Open access / public access news, October 2016

It’s been a big month for open access news. I need to share a few treasures even though I’m not entirely caught up. Most of these were connected to International Open Access Week, 2016.

There were 8 great examples of the “open in action” theme in Commit to Putting Open in Action this Open Access Week!

OA Score: I have seen an amazing number of scholars tweet their #OA Score. This is a tool for individual assessment from Impact Story; more information. The cool thing about this is it reflects actions from scholars themselves; Open Access Week is finally about more than what librarians are saying.

OADOI: OADOI is an exciting new tool, also from Impact Story. Introducing oaDOI: resolve a DOI straight to OA. If you hit a paywall when you search by DOI http://doi.org/…, you have a couple of things to check now: 1)If you are off-campus, authenticate so you get all the access WU libraries has paid AND/OR 2) Try OADOI http://oadoi.org/…. What a lovely alternative to “versions” links in Google Scholar! NOTE: When I create a DOI url I usually type http://dx.doi.org/…, but it seems doi.org/ works also. OADOI only works WITHOUT the dx. I tested it with a few accepted manuscript versions posted to Open Scholarship Faculty Publications and it does work!

Public Access:

Using Wikipedia in Teaching (and Publishing?):

Of the webcasts I watched, my top pick is:

  • Understanding and Protecting Your Rights as an Author, presented By Jill Cirasella, CUNY; this was the Friday event in the week-long SUNY series. I recommend them all but this one was excellent on many levels and extremely useful for outreach to scholars and researchers on any campus I think. This is an overview of author rights and options (including open access publishing and archiving and open licensing.) The webcast archive is available at the SUNY OA Week 2016 site (scroll down to Friday) or directly at www.youtube.com/watch?v=CcL7IxZo3H0. The slides are also available for reuse with a CC-BY license.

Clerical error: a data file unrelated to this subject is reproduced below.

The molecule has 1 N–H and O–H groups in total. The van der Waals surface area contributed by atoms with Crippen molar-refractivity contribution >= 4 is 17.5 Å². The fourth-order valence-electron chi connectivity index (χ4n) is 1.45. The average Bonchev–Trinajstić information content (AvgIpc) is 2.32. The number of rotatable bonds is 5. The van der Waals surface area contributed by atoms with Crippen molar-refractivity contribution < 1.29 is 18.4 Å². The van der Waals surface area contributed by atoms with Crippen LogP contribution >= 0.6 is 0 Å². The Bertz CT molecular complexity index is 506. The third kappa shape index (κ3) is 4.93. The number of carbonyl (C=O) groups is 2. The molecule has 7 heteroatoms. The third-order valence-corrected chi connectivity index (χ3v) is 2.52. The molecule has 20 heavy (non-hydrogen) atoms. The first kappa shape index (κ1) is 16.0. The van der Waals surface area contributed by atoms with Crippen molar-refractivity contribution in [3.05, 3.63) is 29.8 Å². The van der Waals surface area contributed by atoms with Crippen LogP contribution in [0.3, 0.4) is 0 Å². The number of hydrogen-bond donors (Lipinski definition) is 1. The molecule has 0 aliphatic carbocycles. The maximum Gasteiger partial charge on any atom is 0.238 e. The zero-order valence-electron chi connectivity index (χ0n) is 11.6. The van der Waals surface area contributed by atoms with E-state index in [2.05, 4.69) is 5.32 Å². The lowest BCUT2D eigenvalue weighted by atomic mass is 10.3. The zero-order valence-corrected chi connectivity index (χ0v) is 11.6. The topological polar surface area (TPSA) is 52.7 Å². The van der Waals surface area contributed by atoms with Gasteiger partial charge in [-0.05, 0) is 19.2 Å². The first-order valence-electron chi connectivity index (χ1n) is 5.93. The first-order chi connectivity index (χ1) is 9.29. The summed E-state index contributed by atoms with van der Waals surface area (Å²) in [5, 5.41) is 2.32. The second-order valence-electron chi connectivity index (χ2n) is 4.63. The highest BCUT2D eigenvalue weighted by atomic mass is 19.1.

• Of course there were many more and, as I said, there are still quite a few on my to-do-list. I’ve posted a few links at libguides.wustl.edu/oa1/events.

Open access books and book chapters:

Open data: The State of Open Data: Report Provides New Insights into the Global State of Open Data #stateofopendata is a report released this month on Figshare. There are 11 sections including Emerging Policies for Open Research Data in the United States, p.27-30, and The Bird in Hand: Humanities Research in the Age of Open Data, p. 38-39.

Happy birthday to two freely available tools:

Browsing twitter will give you much more: #OAWeek2016, #openaccessweek, #OAWeek, etc. Many universities have done excellent blog posts or series. Several publishers have made selected toll-access content open access for a little while. University of Missouri Libraries has a new open access blog.

About the author

Ruth is a librarian at Washington University for biology, math, history of science; she is also scholarly communications coordinator. Email: rlewis@wustl.edu Phone: 314-935-4819